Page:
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Gov. Jay Nixon’s veto jeopardizes Kansas City’s push for a higher minimum wage

Missouri Gov. Jay Nixon vetoed a bill Friday that could have repercussions on Kansas City’s effort to raise the minimum wage.
Missouri Gov. Jay Nixon vetoed a bill Friday that could have repercussions on Kansas City’s effort to raise the minimum wage. kmyers@kcstar.com

Gov. Jay Nixon has vetoed a bill that would limit the ability of local governments to regulate paper and plastic grocery bags — and that might have allowed Kansas City to increase the minimum wage within city limits.

The push to raise the wage in Kansas City is likely to continue, but now it has even more legal questions than before.

Mayor Sly James said in a statement Friday that he fully expects debate and a final vote on Kansas City’s minimum wage proposal to proceed next Thursday.

“The City Council and I will do our duty to serve the interest of Kansas Citians on an appropriate minimum wage,” James said.

But city officials also acknowledge that the whole matter is likely to end up before the courts, which was possible even before House Bill 722 was vetoed.

Nixon’s office announced the veto Friday.

“Irrespective of whether one favors paper or plastic, of all the issues facing Missouri families today, it is highly questionable that the bagging of groceries is one that warrants intervention by the long arm of state government,” his message said.

The Kansas City problem comes from the bill’s other language, which broadly prohibits cities from enacting minimum wage laws and other employment policies exceeding federal or state standards.

But it also said the bill, if enacted, would not pre-empt any minimum-wage laws in effect on Aug. 28. Some in Kansas City argued it was that clause that provided a window of opportunity for the city to enact its own higher minimum wage before that date.

Nixon’s veto of the bill throws that effort into confusion because it closes the potential window. It’s possible that earlier state laws, now in effect, could override Kansas City’s authority to raise the wage.

For two months, Kansas City has been debating a grass-roots petition initiative calling for raising the minimum wage in the city from the state-mandated $7.65 per hour to $10 per hour on Sept. 1 and then incrementally to $15 per hour by 2020.

This week, that proposal got modified. The latest proposal before the council calls for bumping the minimum wage to $8.50 per hour on Aug. 24, then to $9.15 per hour by Jan. 7, 2017, then in 65-cent increments annually to $13 per hour by 2023.

Council members have said they planned to take a final vote next Thursday, and the latest version of a minimum wage increase could still be altered before that decisive vote.

For months, there has been considerable debate over whether Kansas City can adopt its own minimum wage. In a March 30 memo to the City Council, City Attorney Bill Geary concluded that Missouri’s minimum wage law pre-empts local minimum wage ordinances.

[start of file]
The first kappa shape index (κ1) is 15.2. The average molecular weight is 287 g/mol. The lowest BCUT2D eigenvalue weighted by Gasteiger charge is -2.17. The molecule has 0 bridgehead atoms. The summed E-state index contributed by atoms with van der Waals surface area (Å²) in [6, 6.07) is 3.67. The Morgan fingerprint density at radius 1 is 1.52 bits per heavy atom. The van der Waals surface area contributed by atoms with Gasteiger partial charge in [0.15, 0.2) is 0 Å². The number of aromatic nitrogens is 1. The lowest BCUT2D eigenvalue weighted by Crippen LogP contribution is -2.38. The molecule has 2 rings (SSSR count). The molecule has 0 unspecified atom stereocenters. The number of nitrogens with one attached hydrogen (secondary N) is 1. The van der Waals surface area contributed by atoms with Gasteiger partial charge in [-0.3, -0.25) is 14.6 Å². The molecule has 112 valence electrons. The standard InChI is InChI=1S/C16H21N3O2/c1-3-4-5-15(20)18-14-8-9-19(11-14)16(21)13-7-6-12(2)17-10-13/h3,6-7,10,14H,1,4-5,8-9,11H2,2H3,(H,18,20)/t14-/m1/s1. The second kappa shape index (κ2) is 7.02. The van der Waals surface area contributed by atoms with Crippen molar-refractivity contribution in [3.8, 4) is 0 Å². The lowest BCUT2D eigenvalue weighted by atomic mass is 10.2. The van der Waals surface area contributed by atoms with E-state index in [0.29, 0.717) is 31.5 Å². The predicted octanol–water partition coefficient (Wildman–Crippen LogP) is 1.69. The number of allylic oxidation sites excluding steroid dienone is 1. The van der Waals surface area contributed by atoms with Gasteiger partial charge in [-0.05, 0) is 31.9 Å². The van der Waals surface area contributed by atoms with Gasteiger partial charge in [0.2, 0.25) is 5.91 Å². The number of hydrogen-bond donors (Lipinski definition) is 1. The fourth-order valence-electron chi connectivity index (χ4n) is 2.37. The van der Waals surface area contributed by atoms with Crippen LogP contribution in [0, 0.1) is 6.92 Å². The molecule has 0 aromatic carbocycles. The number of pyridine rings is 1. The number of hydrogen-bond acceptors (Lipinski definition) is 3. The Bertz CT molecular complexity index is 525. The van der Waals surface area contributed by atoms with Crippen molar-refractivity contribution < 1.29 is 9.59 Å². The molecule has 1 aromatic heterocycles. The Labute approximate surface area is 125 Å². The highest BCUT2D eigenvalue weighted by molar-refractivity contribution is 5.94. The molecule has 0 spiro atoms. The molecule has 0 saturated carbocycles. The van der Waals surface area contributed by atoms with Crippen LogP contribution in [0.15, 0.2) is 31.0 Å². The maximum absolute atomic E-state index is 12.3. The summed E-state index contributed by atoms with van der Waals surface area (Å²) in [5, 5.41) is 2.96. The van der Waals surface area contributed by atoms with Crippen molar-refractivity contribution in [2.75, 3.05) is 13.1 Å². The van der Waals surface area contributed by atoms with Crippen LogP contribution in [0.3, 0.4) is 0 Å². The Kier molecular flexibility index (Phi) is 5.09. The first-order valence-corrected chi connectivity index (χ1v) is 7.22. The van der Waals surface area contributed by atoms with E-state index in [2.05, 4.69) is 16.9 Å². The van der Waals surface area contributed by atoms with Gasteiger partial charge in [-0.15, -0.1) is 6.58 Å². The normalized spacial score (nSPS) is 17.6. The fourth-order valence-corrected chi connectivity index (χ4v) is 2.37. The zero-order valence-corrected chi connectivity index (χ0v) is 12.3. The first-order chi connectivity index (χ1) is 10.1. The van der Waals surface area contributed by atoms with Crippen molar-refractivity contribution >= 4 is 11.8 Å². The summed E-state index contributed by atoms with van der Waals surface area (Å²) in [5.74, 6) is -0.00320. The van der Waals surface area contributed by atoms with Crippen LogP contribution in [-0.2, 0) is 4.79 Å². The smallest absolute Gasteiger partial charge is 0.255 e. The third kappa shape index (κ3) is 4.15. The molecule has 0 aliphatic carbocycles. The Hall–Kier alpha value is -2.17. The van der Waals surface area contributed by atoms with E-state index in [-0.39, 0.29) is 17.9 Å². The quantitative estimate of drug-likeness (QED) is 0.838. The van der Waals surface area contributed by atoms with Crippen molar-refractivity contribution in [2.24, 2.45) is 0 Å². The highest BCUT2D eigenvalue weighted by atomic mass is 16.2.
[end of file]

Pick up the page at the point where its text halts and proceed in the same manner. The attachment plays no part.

Others disagreed and interpreted state law differently. And organizers of the petition initiative urged Kansas City to fight the state’s authority in court for the right to adopt a higher minimum wage on behalf of the working poor.

Then after the legislature approved HB 722 in late May, city officials said they thought that bill’s language appeared to offer a possibility for the city to enact its own minimum wage law, as long as it did so before Aug. 28, so the council proceeded.

On Friday, proponents of a higher minimum wage still praised Nixon’s decision to veto HB 722 because they thought the legislation was an overreach by the state to limit local control on everything from grocery bags to employee pay and benefits.

“If a city or county sees a problem, it should be able to solve it through a local solution, especially if the state government won’t do anything about it,” said Lara Granich, executive director of Missouri Jobs with Justice.

Granich said her organization disagreed with the city attorney’s belief that other state laws precluded a higher local minimum wage.

Vernon Howard, a spokesman for the petitioners seeking a higher minimum wage in Kansas City, also praised the veto.

“House Bill 722 did nothing to allow local citizens to be empowered to effect change within a community on a host of fronts,” Howard said. “It was overbearing. It was intrusive.”

Meanwhile, opponents of the minimum wage hike have consistently vowed to go to court to fight the council’s ordinance, regardless of what happened with HB 722.

In a letter to James on Friday, Missouri groups representing hotels, restaurants, groceries and others argued that any minimum wage change must come at the state level.

“We encourage you to honor existing state law,” the groups wrote, “and use your influence with the council to avoid a costly challenge of current law.”

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